Galle lighthouse, ramparts and cockerel, by Muthu.
Last modified:
16 Dec 2004

Galle - the historic port town

Galle fort. Photo by Brian Richards.

The port town of Galle in the southwest of Sri Lanka has a splendid natural harbour. The port was in use in pre-Christian times, but gained in importance after the 12th century. By the 14th century it was arguably the most important port in the country, and it retained this preeminence until 1873 when an artificial harbour was built in Colombo. The great Chinese admiral Zheng He commemorated his visit by leaving a trilingual inscription in 1411; the three languages were Chinese, Tamil, and Arabic, implying a cosmopolitan trading community. The Portuguese arrived in 1505, and later built a small fort; but it was after Galle was captured by the Dutch in 1640 that the city rose to its greatest prosperity. The Dutch rebuilt the town and strengthened the fortifications.

Galle Fort, Atlas of Weider, c.1660

The English took over in 1796 but made few changes to the infrastructure, and it is Dutch architecture of the 17th and 18th centuries which gives the town its present character and charm. Among the Asian ports of the United Dutch East India Company (Verenigde Oost Indische Compagnie, or VOC), Galle was second only to Batavia (now Jakarta).

Galle in 1710: detail of a watercolour by C.Steiger, Rijksmuseum Amsterdam.

Our earlier statement about the quality of the harbour has to be qualified. It is protected from the northeast monsoon but exposed to the southwest, and entrance to the harbour is dangerous because of the many submerged rocks and reefs. Even today, the difficulties persist; both wrecks and casualties are expected from year to year(1). Removal of dangerous rocks may have been discouraged by local legends that such disruption would cause Galle fort to subside into the sea.

Bay of Galle, C18th manuscript chart, undated, in  the Netherlands State Archive.
This map shows submerged rocks & reefs, and the flagpole - an important navigational beacon. It also marks the wreck of the Hercules, and shows ships at anchor in front of the Black Fort.

Of the six VOC ships known to have sunk in or around the harbour, three were wrecked going in or out of the bay. Two were sunk inside the bay (one by an explosion at anchor and the second after coming adrift from her anchor), and one was wrecked outside the bay while waiting for the pilot to bring her in(2).

Galle harbour has an impressive number of heritage sites, some dating back well before the Dutch. Several stone anchors of Indo-Arabian pattern have been discovered, one weighing almost a ton (so implying a ship of some size), made of stone probably from Oman, and with a wooden anchor stock around five hundred years old. (The wooden stocks would have been regularly replaced, so the anchor itself may be older.) Another anchor has been found of Mediterranean pattern, similar to those used in Roman times. A celadon bowl of the Southern Song dynasty (C13th) is one of our few relics of the early trade with China; later blue-and-white Chinese tradeware is abundant.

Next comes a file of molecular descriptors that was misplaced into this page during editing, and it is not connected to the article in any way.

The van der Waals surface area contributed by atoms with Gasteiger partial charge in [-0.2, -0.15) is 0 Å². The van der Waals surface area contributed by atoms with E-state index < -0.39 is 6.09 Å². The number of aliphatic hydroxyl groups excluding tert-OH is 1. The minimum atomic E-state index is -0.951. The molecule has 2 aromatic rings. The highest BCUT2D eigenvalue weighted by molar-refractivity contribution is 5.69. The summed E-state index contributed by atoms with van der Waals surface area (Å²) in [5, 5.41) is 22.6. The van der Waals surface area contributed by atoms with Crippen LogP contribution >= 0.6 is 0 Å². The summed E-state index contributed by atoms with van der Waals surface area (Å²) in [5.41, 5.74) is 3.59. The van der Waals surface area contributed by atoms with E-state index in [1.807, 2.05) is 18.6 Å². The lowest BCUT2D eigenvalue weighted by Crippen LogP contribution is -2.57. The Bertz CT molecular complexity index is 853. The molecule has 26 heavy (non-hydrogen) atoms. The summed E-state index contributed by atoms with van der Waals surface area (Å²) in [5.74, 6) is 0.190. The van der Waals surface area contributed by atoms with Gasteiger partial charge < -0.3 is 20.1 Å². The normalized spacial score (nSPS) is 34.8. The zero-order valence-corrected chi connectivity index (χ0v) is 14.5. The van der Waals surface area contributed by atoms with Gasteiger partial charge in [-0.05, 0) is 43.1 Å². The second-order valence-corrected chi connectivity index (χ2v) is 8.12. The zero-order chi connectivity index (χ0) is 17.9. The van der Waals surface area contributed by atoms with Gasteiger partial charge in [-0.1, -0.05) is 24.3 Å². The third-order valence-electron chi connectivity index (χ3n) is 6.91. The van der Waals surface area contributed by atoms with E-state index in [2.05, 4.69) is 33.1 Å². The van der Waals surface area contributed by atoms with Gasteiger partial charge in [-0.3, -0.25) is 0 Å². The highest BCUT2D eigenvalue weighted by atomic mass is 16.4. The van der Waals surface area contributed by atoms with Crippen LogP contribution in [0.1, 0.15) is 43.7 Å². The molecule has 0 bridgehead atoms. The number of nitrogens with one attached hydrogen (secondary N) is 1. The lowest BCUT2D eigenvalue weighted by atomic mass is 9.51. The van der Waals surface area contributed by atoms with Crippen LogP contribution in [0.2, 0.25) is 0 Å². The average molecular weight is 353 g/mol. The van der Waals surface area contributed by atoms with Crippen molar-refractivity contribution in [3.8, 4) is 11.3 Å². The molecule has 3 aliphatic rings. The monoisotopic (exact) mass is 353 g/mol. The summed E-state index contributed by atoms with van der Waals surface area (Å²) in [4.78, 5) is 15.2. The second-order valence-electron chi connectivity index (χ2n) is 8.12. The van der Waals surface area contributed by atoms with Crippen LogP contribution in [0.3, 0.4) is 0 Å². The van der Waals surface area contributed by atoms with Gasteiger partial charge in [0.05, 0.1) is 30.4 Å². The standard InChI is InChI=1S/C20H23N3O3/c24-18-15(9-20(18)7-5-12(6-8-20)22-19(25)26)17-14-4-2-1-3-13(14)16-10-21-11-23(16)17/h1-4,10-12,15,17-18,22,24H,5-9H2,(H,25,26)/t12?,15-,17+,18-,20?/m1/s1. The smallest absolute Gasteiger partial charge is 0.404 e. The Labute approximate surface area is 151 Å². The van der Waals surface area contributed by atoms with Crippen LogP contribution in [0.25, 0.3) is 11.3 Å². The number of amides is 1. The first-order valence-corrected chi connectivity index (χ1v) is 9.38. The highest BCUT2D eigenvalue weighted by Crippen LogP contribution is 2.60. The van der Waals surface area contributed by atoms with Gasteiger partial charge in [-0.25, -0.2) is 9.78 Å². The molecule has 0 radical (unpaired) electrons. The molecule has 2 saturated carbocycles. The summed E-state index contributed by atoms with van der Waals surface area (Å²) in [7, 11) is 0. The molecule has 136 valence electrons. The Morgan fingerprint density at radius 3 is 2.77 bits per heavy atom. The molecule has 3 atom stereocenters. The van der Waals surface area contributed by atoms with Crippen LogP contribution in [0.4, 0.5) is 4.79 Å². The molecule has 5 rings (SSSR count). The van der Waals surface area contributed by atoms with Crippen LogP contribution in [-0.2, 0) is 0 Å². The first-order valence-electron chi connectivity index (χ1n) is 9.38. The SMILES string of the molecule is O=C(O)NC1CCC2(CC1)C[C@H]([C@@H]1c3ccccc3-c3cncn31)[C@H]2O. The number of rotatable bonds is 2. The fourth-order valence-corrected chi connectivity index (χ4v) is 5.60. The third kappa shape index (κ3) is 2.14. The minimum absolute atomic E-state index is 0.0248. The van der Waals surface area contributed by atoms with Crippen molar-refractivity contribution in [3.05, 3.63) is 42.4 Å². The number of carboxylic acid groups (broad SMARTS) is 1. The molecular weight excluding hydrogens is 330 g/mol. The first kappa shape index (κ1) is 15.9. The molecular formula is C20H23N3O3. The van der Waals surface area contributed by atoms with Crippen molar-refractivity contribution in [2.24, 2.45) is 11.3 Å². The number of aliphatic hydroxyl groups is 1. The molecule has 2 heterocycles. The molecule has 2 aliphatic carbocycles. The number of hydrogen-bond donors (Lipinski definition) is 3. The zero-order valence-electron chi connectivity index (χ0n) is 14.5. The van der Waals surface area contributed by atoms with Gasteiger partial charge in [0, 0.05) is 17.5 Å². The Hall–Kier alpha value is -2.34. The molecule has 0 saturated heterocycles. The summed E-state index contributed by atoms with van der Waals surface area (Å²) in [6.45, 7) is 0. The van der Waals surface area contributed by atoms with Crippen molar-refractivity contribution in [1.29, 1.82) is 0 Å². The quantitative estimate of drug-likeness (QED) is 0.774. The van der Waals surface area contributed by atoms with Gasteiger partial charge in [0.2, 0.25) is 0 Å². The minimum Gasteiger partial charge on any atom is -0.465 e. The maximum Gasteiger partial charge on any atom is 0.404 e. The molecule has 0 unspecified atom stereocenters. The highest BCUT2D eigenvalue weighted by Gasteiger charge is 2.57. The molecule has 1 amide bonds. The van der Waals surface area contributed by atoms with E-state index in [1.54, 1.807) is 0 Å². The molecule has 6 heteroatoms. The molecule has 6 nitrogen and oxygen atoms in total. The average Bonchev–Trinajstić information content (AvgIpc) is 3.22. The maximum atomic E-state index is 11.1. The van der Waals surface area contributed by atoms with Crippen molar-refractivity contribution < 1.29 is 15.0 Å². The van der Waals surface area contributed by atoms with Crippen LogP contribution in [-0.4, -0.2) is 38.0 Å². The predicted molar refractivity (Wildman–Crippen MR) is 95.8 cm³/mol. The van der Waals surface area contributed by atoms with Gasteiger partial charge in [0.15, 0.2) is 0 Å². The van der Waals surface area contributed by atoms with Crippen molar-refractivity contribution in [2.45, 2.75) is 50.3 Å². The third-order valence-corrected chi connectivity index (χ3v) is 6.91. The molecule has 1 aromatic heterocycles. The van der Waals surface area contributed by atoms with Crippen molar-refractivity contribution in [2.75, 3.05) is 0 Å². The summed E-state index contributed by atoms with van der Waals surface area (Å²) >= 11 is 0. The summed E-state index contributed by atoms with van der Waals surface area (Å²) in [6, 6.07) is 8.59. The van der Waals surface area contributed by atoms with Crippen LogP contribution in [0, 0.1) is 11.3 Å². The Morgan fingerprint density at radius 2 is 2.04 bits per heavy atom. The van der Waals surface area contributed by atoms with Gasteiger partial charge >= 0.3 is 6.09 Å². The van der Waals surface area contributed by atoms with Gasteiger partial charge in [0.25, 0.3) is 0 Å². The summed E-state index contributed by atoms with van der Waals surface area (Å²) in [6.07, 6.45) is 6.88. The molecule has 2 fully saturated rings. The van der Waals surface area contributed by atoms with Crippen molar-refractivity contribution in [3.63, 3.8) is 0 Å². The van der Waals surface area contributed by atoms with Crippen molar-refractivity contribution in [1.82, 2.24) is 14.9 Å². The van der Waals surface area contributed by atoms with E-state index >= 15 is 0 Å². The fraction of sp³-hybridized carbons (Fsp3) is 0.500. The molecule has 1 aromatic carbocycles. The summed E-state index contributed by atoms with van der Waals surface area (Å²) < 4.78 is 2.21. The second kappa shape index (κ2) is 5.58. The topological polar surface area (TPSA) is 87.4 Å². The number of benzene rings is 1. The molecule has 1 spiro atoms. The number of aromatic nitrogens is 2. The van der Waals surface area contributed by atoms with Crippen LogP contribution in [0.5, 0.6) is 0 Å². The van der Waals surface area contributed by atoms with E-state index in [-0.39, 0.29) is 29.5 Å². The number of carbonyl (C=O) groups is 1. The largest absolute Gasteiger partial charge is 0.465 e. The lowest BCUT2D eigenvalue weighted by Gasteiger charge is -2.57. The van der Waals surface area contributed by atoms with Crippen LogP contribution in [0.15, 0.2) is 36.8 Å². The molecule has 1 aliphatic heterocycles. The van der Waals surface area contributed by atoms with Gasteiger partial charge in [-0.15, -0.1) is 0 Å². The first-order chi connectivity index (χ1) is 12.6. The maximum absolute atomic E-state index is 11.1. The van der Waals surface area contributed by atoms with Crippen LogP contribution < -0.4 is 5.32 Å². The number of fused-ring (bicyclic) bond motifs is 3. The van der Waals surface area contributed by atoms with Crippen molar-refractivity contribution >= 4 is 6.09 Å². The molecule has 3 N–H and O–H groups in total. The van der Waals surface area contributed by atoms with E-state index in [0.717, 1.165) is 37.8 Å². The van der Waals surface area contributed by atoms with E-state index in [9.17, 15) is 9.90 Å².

A 'madel paruwa', seine fishing boat, in Galle harbour, 1992.While Sri Lankan archaeology is rich in treasures from much earlier periods, it is the combination of several Dutch East India Company wrecks with the VOC's extensive historical archives which makes Galle Harbour so interesting. The Dutch administrative records and maps are helping us to identify the shipwrecks and to understand the historical context. In 1993 the 'Chicken's Foot Wreck' was located, and later identified as the Avondster. Then we found an eye-witness account - complete with enough human failure and recrimination to make the story interesting, but reassuringly reporting no casualties. In 1999 we found the human skull - so research goes on.

  1. See also comments by the Master of the replica VOC ship Duyfken, who in 2001 decided not to risk sailing in.
  2. The Hercules, Dolfijn, & Geinwens were wrecked while going in or out of harbour, and the Barbesteijn while wating for the pilot. The Landsman (1679) suffered an explosion and burned while at anchor, and the Avondster came adrift at night.

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